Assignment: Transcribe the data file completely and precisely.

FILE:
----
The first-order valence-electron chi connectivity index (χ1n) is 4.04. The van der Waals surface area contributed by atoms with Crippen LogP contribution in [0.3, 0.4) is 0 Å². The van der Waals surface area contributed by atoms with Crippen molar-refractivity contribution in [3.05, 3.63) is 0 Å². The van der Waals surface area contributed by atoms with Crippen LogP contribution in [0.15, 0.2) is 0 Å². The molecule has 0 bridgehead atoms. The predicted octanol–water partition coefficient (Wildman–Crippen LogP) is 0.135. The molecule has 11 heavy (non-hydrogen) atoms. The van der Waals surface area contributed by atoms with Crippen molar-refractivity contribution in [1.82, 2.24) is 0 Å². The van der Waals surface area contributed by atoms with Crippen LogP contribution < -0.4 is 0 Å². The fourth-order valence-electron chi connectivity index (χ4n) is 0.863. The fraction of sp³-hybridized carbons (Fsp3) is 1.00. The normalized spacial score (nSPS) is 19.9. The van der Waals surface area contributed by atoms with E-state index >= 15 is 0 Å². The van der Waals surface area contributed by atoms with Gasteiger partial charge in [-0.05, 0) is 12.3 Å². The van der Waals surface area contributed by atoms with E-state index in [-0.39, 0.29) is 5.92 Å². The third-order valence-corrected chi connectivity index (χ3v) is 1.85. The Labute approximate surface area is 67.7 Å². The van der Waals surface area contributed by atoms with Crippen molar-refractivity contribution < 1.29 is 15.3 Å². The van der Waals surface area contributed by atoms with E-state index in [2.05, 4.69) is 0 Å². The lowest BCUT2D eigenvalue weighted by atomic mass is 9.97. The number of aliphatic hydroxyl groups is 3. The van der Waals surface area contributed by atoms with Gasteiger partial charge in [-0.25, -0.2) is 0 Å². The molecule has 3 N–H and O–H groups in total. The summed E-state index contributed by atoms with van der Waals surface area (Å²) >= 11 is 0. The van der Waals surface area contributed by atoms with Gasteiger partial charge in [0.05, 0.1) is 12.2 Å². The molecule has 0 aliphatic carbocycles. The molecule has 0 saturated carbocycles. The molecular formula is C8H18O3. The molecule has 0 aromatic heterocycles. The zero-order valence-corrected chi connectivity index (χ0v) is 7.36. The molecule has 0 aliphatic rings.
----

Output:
The first-order valence-electron chi connectivity index (χ1n) is 4.04. The van der Waals surface area contributed by atoms with Crippen LogP contribution in [0.3, 0.4) is 0 Å². The van der Waals surface area contributed by atoms with Crippen molar-refractivity contribution in [3.05, 3.63) is 0 Å². The van der Waals surface area contributed by atoms with Crippen LogP contribution in [0.15, 0.2) is 0 Å². The molecule has 0 bridgehead atoms. The predicted octanol–water partition coefficient (Wildman–Crippen LogP) is 0.135. The molecule has 11 heavy (non-hydrogen) atoms. The van der Waals surface area contributed by atoms with Crippen molar-refractivity contribution in [1.82, 2.24) is 0 Å². The van der Waals surface area contributed by atoms with Crippen LogP contribution < -0.4 is 0 Å². The fourth-order valence-electron chi connectivity index (χ4n) is 0.863. The fraction of sp³-hybridized carbons (Fsp3) is 1.00. The normalized spacial score (nSPS) is 19.9. The van der Waals surface area contributed by atoms with E-state index >= 15 is 0 Å². The van der Waals surface area contributed by atoms with Gasteiger partial charge in [-0.05, 0) is 12.3 Å². The van der Waals surface area contributed by atoms with E-state index in [-0.39, 0.29) is 5.92 Å². The third-order valence-corrected chi connectivity index (χ3v) is 1.85. The Labute approximate surface area is 67.7 Å². The van der Waals surface area contributed by atoms with Crippen molar-refractivity contribution < 1.29 is 15.3 Å². The van der Waals surface area contributed by atoms with E-state index in [2.05, 4.69) is 0 Å². The lowest BCUT2D eigenvalue weighted by atomic mass is 9.97. The number of aliphatic hydroxyl groups is 3. The van der Waals surface area contributed by atoms with Gasteiger partial charge in [-0.25, -0.2) is 0 Å². The molecule has 3 N–H and O–H groups in total. The summed E-state index contributed by atoms with van der Waals surface area (Å²) >= 11 is 0. The van der Waals surface area contributed by atoms with Gasteiger partial charge in [0.05, 0.1) is 12.2 Å². The molecule has 0 aliphatic carbocycles. The molecule has 0 saturated carbocycles. The molecular formula is C8H18O3. The molecule has 0 aromatic heterocycles. The zero-order valence-corrected chi connectivity index (χ0v) is 7.36. The molecule has 0 aliphatic rings.